A The band showing up for a session at the Studio Electrophonique in the late 1970s could have been forgiven for thinking they had gone to the wrong address. An ordinary Sheffield council house with a caravan parked in the driveway, it was paired with thick rugs and a toy poodle with bark like a wildebeest.
But behind the chintzy curtains, an RAF veteran and panel beater called Ken Patten had hand-built one of Europe’s most pioneering electronic studios. For a £15 recording fee, he helped some of Sheffield’s most prominent bands shape their fledgling sounds – from Pulp to ABC, Heaven 17 and the Human League, as well as lesser-heralded acts such as the Doncaster Wheatsheaf Girls Choir.
Now two former Sheffield teachers have made a documentary celebrating “one of the great untold stories in British pop music”. Premiering at Sheffield DocFest this week, they describe Patten’s home on the Balliford Estate in Handsworth as the unlikely melting pot of Yorkshire’s electro scene and Patten his thrifty resident genius.
A Film About Electrophonic Studio is narrated by Sean Bean, who grew up in Handsworth. “When my dad sent me to Ken Patten to pay his garage bill, I had no idea Ken had built his own creative world in his downstairs extension,” he says. “None of us knew he was recording the space age sounds of Sheffield or even that this space age sound would become the future of British music.”
Martyn Ware, who went on to form the Human League and Heaven 17, recalls visiting with his first band, an experimental collective called The Future: “We knocked on the door and his wife was there. She said, ‘Oh hello guys,’ and offered us a cup of tea and ushered us into the front room and it was all chintz and bulky armchairs and a coffee table with a recorder at four tracks on it. I remember saying, ‘Where do we put the synths?’ I think it must have had keyboard supports sitting on the deep plush carpet and I remember thinking: this is way too comfortable to record something as cutting edge as this.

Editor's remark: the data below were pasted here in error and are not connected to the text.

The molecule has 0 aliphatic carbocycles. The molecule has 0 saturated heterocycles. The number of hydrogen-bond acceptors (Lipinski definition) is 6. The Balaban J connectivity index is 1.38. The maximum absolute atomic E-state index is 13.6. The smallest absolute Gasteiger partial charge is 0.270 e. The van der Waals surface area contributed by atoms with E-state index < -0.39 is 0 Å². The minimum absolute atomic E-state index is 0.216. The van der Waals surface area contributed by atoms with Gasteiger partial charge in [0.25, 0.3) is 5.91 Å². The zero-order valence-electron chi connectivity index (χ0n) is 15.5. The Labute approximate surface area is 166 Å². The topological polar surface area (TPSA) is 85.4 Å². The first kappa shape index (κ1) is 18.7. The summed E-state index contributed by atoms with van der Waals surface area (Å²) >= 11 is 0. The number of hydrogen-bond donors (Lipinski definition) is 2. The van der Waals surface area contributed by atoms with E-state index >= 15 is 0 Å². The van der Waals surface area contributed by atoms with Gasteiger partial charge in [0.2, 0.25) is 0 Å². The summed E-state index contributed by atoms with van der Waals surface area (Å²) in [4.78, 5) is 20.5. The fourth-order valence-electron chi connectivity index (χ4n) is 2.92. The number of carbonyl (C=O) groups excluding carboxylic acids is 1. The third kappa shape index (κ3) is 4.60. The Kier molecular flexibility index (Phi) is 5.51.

Although he specialized in electronic music, Patten recorded everyone who answered his classified ads in the Sheffield Star. Jarvis Cocker, who did a demo with Pulp in 1981, recalls: “We came in and he was a little puzzled. I don’t think he realized how young we were. I was the eldest of the group and I was maybe 17 years old. The demo led to the still unsigned band getting their first John Peel session on Radio 1.
“It turned out that the main recording location was going to be the bedroom. That’s where the drum kit was set up. Our drummer, Wayne, came up there and I think we were in the kitchen , but through some creative use of wiring, he was able to hear us,” says Cocker.
“What really impressed me was [Patten] turned on this little portable black and white television and we could see the drummer, in the bedroom on television. It was something for communication, but his wife had insisted on making sure people weren’t misbehaving in the bedroom.
Cocker also remembers Patten’s pride in his homemade vocoder, which he tinkered with for 50p using two rolls of toilet paper and old throat microphones pinched from fighter pilots in the RAF era.
The hour-long film takes the form of a mystery novel as James Leesley – a substitute teacher turned solo artist who has adopted the stage name Studio Electrophonique – attempts to track down Patten’s relatives and collaborators.
The pair recorded it all on an iPad ‘using a £20 microphone and edited it using a £3.99 app’, says director James Taylor, a teacher of English who now does outreach work at Sheffield Hallam University.
Patten, who died in 1990, deserves to be better known, says Leesley: “I’ve asked a few people who’ve been around Sheffield music for about 30 years and they’ve never even heard the name Electrophonic Studio. or even Ken Patten, so I guess that makes it one of the great untold stories in British pop music.